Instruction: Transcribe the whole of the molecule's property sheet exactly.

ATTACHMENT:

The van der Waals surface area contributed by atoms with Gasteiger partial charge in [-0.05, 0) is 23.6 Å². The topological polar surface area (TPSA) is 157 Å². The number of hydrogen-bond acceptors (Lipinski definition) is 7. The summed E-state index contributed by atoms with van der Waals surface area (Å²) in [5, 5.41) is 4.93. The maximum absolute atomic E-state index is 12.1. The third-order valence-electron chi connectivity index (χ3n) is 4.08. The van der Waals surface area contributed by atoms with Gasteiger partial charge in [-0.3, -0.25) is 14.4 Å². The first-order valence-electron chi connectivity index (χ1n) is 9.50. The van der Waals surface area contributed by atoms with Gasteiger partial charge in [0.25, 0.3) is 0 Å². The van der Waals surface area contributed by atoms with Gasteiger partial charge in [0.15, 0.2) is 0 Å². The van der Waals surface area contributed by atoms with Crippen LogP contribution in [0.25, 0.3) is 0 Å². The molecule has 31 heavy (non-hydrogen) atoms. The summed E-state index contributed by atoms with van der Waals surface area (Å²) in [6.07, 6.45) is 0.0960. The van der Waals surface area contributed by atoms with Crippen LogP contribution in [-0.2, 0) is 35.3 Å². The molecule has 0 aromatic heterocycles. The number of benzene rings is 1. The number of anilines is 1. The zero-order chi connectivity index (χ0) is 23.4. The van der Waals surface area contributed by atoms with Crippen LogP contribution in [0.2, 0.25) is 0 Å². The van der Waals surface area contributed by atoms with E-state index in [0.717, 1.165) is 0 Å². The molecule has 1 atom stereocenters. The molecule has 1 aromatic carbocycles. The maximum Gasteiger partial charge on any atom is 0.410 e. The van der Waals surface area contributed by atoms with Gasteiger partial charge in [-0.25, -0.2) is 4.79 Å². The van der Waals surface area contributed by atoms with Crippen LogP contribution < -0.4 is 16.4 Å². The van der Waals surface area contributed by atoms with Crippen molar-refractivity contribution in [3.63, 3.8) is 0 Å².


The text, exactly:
The van der Waals surface area contributed by atoms with Gasteiger partial charge in [-0.05, 0) is 23.6 Å². The topological polar surface area (TPSA) is 157 Å². The number of hydrogen-bond acceptors (Lipinski definition) is 7. The summed E-state index contributed by atoms with van der Waals surface area (Å²) in [5, 5.41) is 4.93. The maximum absolute atomic E-state index is 12.1. The third-order valence-electron chi connectivity index (χ3n) is 4.08. The van der Waals surface area contributed by atoms with Gasteiger partial charge in [-0.3, -0.25) is 14.4 Å². The first-order valence-electron chi connectivity index (χ1n) is 9.50. The van der Waals surface area contributed by atoms with Gasteiger partial charge in [0.25, 0.3) is 0 Å². The van der Waals surface area contributed by atoms with Gasteiger partial charge in [0.15, 0.2) is 0 Å². The van der Waals surface area contributed by atoms with Crippen LogP contribution in [0.25, 0.3) is 0 Å². The molecule has 31 heavy (non-hydrogen) atoms. The summed E-state index contributed by atoms with van der Waals surface area (Å²) in [6.07, 6.45) is 0.0960. The van der Waals surface area contributed by atoms with Crippen LogP contribution in [-0.2, 0) is 35.3 Å². The molecule has 0 aromatic heterocycles. The number of benzene rings is 1. The number of anilines is 1. The zero-order chi connectivity index (χ0) is 23.4. The van der Waals surface area contributed by atoms with Crippen LogP contribution in [0.2, 0.25) is 0 Å². The van der Waals surface area contributed by atoms with E-state index in [0.717, 1.165) is 0 Å². The molecule has 1 atom stereocenters. The molecule has 1 aromatic carbocycles. The maximum Gasteiger partial charge on any atom is 0.410 e. The van der Waals surface area contributed by atoms with Gasteiger partial charge in [-0.25, -0.2) is 4.79 Å². The van der Waals surface area contributed by atoms with Crippen LogP contribution < -0.4 is 16.4 Å². The van der Waals surface area contributed by atoms with Crippen molar-refractivity contribution in [3.63, 3.8) is 0 Å².